When the Wii’s motion-controller debuted in 2006 and started selling like hot cakes, both Microsoft and Sony were forced to take notice and re-evaluate their position in the high-def console arms race. Sony answered with the recently released Move motion-controller, but Microsoft took the intuitive step of removing the controller from the equation all together, replacing it with the Kinect sensor.
The Kinect sensor (see inset) is comprised of a camera, visual sensors and several microphones, all of which work together to track your movements and voice in 3-D space. The unit also has a motor that moves the sensor left, right, up and down to calibrate and track you if you’re moving during a video chat. The Kinect connects to the Xbox 360 via a dedicated cord on the newer slim units or via USB on the older Xbox 360 models. A power source is included for the older connections.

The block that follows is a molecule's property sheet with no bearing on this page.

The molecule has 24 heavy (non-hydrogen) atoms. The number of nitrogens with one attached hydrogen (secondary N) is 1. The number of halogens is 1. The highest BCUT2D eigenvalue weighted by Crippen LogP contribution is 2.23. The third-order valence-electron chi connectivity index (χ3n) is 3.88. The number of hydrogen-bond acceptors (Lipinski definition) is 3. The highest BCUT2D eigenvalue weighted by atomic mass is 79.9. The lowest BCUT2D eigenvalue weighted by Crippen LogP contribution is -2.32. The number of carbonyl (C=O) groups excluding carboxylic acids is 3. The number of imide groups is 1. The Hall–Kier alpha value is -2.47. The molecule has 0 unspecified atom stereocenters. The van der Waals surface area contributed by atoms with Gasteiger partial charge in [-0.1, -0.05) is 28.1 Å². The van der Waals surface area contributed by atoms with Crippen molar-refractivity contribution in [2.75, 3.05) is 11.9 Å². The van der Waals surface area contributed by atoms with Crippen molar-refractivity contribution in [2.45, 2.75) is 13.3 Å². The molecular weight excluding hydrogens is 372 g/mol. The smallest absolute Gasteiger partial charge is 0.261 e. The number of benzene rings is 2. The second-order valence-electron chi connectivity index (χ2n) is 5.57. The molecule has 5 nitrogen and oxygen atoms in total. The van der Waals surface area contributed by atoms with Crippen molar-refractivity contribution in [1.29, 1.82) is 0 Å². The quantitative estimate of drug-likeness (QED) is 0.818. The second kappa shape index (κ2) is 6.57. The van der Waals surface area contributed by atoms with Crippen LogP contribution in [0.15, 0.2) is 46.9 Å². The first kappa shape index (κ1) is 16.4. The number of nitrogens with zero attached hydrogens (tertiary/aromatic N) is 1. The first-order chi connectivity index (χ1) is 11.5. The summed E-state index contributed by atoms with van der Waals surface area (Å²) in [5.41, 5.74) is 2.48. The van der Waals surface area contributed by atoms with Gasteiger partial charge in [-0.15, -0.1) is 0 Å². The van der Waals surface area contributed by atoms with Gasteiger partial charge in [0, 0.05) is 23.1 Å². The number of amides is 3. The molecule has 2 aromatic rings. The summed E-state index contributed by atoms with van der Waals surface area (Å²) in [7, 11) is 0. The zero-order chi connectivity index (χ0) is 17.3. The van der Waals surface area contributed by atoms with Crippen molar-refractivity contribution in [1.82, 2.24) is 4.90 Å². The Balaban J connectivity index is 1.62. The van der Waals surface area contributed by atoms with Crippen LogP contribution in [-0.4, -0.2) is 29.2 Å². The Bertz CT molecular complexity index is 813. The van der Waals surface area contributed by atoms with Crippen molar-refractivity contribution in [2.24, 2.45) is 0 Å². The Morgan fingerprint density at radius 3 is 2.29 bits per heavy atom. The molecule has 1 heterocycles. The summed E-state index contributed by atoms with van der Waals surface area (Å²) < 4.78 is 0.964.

You can place the Kinect above or below a TV, but it needs to be within a few inches to maximize responsiveness. The Kinect manual recommends at least six feet between the sensor and the edge of your standing/playing area. In reality, though you need seven-to-eight feet for a single player game and something closer to 10 feet for two player games, especially titles that track your entire body and require jumping. And you’ll need to consider your height and the height of your ceiling, as jumping is a component in several of the games released so far. It’s important to note that room lighting will affect calibration and the sensor’s effectiveness in tracking your movements. Kinect definitely functions better in well-lit rooms.